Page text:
Chemical name: N-(2-((3-(4-hydroxyphenethylamino)-3-oxopropyl)disulfanyl)ethyl)-1-(5-(2-oxohexahydro-1H-thieno[3,4-d]imidazol-4-yl)pentanamido)-3,6,9,12-tetraoxapentadecan-15-amide // Synonyms: cleavable Biotin-PEG(4)-Tyramide linker

  • Product code:LS-3930
  • Formula:C34H55N5O9S3
  • Molecular weight:774,02 g/mol
Grouped product items
Qty Packing unit Price SKU
50 mg
100 mg
Safety Data Sheets

Reagent for tyramide signal amplification used in many applications including immunohistochemistry, in situ hybridization, electron microscopy, ELISA, and others. It can be used together with both chromogenic and fluorescence visualization methods. It can be added to any other standard IHC protocol and reduces the use of other reagents; improves signal l to noise by reducing the titer of a other reagents in the assay protocol and enables multi-target detection in both IHC and (F)ISH applications.

The PEGylation in Biotin-PEG(4)-SS-Tyramide makes this biotin-phenol membrane-impermeant and restricts labeling to the cell surface. Label-Free Quantitation (LFQ) mass spectrometry combined with ratiometric HRP tagging of membrane vs. synaptic surface proteins can identify the proteomic content of excitatory clefts.


Mapping the Proteome of the Synaptic Cleft through Proximity Labeling Reveals New Cleft Proteins; T. Cijsouw, A. Ramsey, T. Lam, B. Carbone, T. Blanpied and T. Biederer; 2018; 6: 48.

Proteomic mapping of cytosol-facing outer mitochondrial and ER membranes in living human cells by proximity biotinylation; V. Hung, S. S. Lam, N. D. Udeshi, T. Svinkina, G. Guzman, V. K. Mootha, S. A. Carr and A. Y. Ting; Elife D. Pagliarini 2017; 6: e24463.

In Situ Peroxidase Labeling and Mass-Spectrometry Connects Alpha-Synuclein Directly to Endocytic Trafficking and mRNA Metabolism in Neurons; C. Y. Chung, V. Khurana, S. Yi, N. Sahni, K. H. Loh, P. K. Auluck, V. Baru, N. D. Udeshi, Y. Freyzon, S. A. Carr, D. E. Hill, M. Vidal, A. Y. Ting and S. Lindquist; Cell Syst 2017; 4: 242-250 e4.

Identification of Microprotein-Protein Interactions via APEX Tagging; Q. Chu, A. Rathore, J. K. Diedrich, C. J. Donaldson, J. R. Yates, 3rd and A. Saghatelian; Biochemistry 2017; 56: 3299-3306.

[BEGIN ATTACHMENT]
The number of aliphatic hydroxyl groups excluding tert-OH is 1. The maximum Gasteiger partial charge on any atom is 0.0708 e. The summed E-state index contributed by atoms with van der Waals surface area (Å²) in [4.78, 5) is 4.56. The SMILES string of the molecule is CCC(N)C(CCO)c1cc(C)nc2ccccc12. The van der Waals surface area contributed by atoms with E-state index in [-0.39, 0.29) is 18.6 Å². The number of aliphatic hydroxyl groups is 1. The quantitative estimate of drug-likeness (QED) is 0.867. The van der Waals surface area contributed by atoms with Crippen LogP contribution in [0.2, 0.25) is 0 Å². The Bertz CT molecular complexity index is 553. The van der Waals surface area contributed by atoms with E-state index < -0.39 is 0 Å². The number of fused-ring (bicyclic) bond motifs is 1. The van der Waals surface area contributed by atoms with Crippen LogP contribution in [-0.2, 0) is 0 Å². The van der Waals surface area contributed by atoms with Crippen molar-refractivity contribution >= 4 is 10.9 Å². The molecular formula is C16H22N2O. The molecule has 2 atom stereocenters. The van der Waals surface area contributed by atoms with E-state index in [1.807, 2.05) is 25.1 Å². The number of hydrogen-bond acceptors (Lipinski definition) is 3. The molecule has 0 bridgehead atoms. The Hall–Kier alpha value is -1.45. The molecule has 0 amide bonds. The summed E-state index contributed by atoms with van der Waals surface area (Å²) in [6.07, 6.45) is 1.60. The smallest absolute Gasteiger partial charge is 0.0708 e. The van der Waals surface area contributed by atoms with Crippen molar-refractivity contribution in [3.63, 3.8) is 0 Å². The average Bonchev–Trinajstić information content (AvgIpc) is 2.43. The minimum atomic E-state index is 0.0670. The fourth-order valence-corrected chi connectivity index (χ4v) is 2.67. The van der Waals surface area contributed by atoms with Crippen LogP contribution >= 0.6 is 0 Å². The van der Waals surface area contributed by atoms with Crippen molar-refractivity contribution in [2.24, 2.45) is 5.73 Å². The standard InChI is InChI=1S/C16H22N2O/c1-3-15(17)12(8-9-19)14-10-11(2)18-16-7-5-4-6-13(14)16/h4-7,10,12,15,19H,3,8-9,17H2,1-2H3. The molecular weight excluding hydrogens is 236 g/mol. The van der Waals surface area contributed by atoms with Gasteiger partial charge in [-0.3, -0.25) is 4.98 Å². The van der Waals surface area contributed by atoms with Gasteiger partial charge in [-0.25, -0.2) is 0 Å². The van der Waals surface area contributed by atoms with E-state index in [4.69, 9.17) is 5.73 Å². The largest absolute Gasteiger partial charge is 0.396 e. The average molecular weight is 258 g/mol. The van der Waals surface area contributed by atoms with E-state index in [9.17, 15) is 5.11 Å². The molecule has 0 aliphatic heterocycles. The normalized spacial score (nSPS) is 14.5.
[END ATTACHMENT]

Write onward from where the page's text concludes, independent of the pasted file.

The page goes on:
Proximity-dependent labeling methods for proteomic profiling in living cells; C. L. Chen and N. Perrimon; Wiley Interdiscip Rev Dev Biol 2017; 6: e272.

Proteomic Analysis of Unbounded Cellular Compartments: Synaptic Clefts; K. H. Loh, P. S. Stawski, A. S. Draycott, N. D. Udeshi, E. K. Lehrman, D. K. Wilton, T. Svinkina, T. J. Deerinck, M. H. Ellisman, B. Stevens, S. A. Carr and A. Y. Ting; Cell 2016; 166: 1295-1307 e21.

Directed evolution of APEX2 for electron microscopy and proximity labeling; S. S. Lam, J. D. Martell, K. J. Kamer, T. J. Deerinck, M. H. Ellisman, V. K. Mootha and A. Y. Ting; Nat Methods 2015; 12: 51-4.

New insights into the DT40 B cell receptor cluster using a proteomic proximity labeling assay; X. W. Li, J. S. Rees, P. Xue, H. Zhang, S. W. Hamaia, B. Sanderson, P. E. Funk, R. W. Farndale, K. S. Lilley, S. Perrett and A. P. Jackson; J Biol Chem 2014; 289: 14434-47.

Proteomic mapping of mitochondria in living cells via spatially restricted enzymatic tagging; H. W. Rhee, P. Zou, N. D. Udeshi, J. D. Martell, V. K. Mootha, S. A. Carr and A. Y. Ting; Science 2013; 339: 1328-1331.

Tyramide signal amplification for analysis of kinase activity by intracellular flow cytometry; M. R. Clutter, G. C. Heffner, P. O. Krutzik, K. L. Sachen and G. P. Nolan; Cytometry A 2010; 77: 1020-31.

A. J. Gross and I. W. Sizer; J. Biol. Chem. 1959; 234: 1611.

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